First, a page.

Phil Wilson, MP for Sedgefield, recently visited the Majdanek concentration camp in Poland as part of a cross-party Parliamentary group. Here, he reveals his experiences – and explains why it strengthened his stance against the BNP.
Unlike Treblinka, Majdanek is not hidden away in a forest, or like Dachau behind a high wall. Majdanek was built metres from the city of Lublin, where people could see and hear what was happening. Children, walking past the barbed wire fence on the way to school could see the prisoners making their way to the gas chambers.
The crematorium still stands on a hill overlooking Lublin, where 40,000 Jews once lived. A Jewish community had lived in Lublin since the 14th Century. In 1944, that history came to an end. The Nazis had murdered them all.
Majdanek is a sorrowful place. 500,000 people from 28 countries, including US, British and Soviet POWs passed through the camp. 360,000 perished. One prisoner called Majdanek the “Kingdom of Death”, where death reigned and life was slaughtered. As we walked round the camp, with its rows of wooden huts, each once holding hundreds of slave workers sharing their foul mattresses with typhus and cholera, we saw the small, but once efficient, gas chambers.
Then the journey took us to the crematorium with the autopsy table. All victims were ordered to hand over valuables as the arrived at the camp. Many were reluctant.
There are records of people swallowing wedding rings or other personal mementos. If spotted, they were murdered by the SS; their bodies taken to the autopsy room, their remains cut open and their valuables removed. Like many of those murdered at Majdanek, their bodies would be cremated and their ashes used as fertiliser.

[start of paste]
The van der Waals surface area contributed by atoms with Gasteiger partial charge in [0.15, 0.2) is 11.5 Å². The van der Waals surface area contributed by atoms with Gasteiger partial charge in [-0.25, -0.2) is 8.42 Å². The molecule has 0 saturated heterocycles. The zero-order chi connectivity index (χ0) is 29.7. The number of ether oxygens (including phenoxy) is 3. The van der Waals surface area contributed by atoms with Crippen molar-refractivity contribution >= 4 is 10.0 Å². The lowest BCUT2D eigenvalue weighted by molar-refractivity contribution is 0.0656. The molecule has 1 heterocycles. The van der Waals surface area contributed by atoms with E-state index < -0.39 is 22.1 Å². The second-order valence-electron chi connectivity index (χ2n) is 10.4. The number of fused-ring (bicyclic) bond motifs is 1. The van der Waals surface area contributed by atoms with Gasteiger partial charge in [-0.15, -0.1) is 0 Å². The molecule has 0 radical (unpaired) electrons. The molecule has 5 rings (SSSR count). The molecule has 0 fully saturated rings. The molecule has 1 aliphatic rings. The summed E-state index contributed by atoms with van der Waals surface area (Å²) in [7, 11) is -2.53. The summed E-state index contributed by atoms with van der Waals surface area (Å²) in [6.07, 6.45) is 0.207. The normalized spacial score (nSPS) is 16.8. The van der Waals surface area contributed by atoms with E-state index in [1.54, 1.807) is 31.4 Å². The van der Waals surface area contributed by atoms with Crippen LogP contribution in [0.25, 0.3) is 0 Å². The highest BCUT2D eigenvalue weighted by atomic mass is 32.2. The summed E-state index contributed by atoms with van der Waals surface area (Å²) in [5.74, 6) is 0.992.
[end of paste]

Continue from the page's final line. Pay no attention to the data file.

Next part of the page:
When the camp was liberated by the Russians, heaps of human ashes were found all around the crematorium ready to spread over open fields. The Russians collected the ashes and eventually placed them under the cover of a giant dome: a mausoleum to the dead. Beyond the mausoleum is a field. In 1943, the order was given to exterminate the remaining Jews in the area. Over November 3rd and 4th 1943, the SS shot dead 42,000 people. The slaughter took place in the field before me. The massacre at Majdanek was the worst ever recorded.
I find it impossible to understand how anyone could do this. But they did, and in other parts of the world they still do. As I write, Radovan Karadzic, the ex-Serbian leader, faces trial for crimes against humanity. At least he will have a fair trial. The victims of genocide never do.
The day I returned, a town council by-election was held in Newton Aycliffe, in my constituency. The BNP were standing. The BNP’s founding father, John Tyndall, said Hitler’s Mein Kampf was his “bible”. The present leader, Nick Griffin, has denied the Holocaust ever happened. He does so because if you can convince someone to deny the undeniable, you can convince that person to believe anything. If the past can be denied, history can be rewritten and ultimately repeated.
I left the country where Nazis perpetrated the most profound crimes against humanity to see them seeking election on the streets of Newton Aycliffe.
Last year I visited Auschwitz. The BNP compared the death camp with “Disney World”. Unlike a pleasure park, I never want to visit Auschwitz or Majdanek again. But until the echoes of Nazism are defeated on the streets of my constituency, and elsewhere, I know I will have to.
Mr Wilson’s visit was facilitated by the Holocaust Educational Trust and the All-Party Group against Anti-Semitism.
The Northern Echo